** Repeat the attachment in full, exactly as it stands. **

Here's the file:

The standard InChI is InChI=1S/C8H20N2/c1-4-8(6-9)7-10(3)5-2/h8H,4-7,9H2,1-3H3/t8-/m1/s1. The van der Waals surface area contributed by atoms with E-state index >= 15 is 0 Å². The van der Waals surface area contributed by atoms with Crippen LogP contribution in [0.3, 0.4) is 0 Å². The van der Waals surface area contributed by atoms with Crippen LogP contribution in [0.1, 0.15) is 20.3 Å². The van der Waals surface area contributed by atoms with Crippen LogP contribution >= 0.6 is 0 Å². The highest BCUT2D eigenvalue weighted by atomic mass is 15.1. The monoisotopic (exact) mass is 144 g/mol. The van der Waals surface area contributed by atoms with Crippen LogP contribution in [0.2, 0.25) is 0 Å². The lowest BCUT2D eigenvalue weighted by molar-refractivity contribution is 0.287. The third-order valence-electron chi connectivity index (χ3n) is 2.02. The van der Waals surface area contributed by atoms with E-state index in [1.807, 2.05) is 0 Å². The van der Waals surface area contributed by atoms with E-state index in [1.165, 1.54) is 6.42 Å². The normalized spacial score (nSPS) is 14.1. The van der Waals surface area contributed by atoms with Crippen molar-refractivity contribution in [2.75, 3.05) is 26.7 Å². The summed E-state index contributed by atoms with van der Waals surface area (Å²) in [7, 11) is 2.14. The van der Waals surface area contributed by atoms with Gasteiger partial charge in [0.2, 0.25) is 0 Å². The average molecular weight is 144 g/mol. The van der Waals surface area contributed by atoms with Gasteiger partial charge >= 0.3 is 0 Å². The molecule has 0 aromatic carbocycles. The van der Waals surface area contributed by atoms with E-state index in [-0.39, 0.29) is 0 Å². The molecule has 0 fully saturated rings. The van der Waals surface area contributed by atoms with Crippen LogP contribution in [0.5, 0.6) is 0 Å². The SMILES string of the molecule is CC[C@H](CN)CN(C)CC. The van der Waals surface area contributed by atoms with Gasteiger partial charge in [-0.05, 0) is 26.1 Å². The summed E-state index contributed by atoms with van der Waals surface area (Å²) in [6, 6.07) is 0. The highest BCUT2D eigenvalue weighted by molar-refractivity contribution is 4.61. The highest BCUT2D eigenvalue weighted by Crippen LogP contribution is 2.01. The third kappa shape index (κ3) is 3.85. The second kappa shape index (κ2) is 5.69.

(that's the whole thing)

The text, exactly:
The standard InChI is InChI=1S/C8H20N2/c1-4-8(6-9)7-10(3)5-2/h8H,4-7,9H2,1-3H3/t8-/m1/s1. The van der Waals surface area contributed by atoms with E-state index >= 15 is 0 Å². The van der Waals surface area contributed by atoms with Crippen LogP contribution in [0.3, 0.4) is 0 Å². The van der Waals surface area contributed by atoms with Crippen LogP contribution in [0.1, 0.15) is 20.3 Å². The van der Waals surface area contributed by atoms with Crippen LogP contribution >= 0.6 is 0 Å². The highest BCUT2D eigenvalue weighted by atomic mass is 15.1. The monoisotopic (exact) mass is 144 g/mol. The van der Waals surface area contributed by atoms with Crippen LogP contribution in [0.2, 0.25) is 0 Å². The lowest BCUT2D eigenvalue weighted by molar-refractivity contribution is 0.287. The third-order valence-electron chi connectivity index (χ3n) is 2.02. The van der Waals surface area contributed by atoms with E-state index in [1.807, 2.05) is 0 Å². The van der Waals surface area contributed by atoms with E-state index in [1.165, 1.54) is 6.42 Å². The normalized spacial score (nSPS) is 14.1. The van der Waals surface area contributed by atoms with Crippen molar-refractivity contribution in [2.75, 3.05) is 26.7 Å². The summed E-state index contributed by atoms with van der Waals surface area (Å²) in [7, 11) is 2.14. The van der Waals surface area contributed by atoms with Gasteiger partial charge in [0.2, 0.25) is 0 Å². The average molecular weight is 144 g/mol. The van der Waals surface area contributed by atoms with Gasteiger partial charge >= 0.3 is 0 Å². The molecule has 0 aromatic carbocycles. The van der Waals surface area contributed by atoms with E-state index in [-0.39, 0.29) is 0 Å². The molecule has 0 fully saturated rings. The van der Waals surface area contributed by atoms with Crippen LogP contribution in [0.5, 0.6) is 0 Å². The SMILES string of the molecule is CC[C@H](CN)CN(C)CC. The van der Waals surface area contributed by atoms with Gasteiger partial charge in [-0.05, 0) is 26.1 Å². The summed E-state index contributed by atoms with van der Waals surface area (Å²) in [6, 6.07) is 0. The highest BCUT2D eigenvalue weighted by molar-refractivity contribution is 4.61. The highest BCUT2D eigenvalue weighted by Crippen LogP contribution is 2.01. The third kappa shape index (κ3) is 3.85. The second kappa shape index (κ2) is 5.69.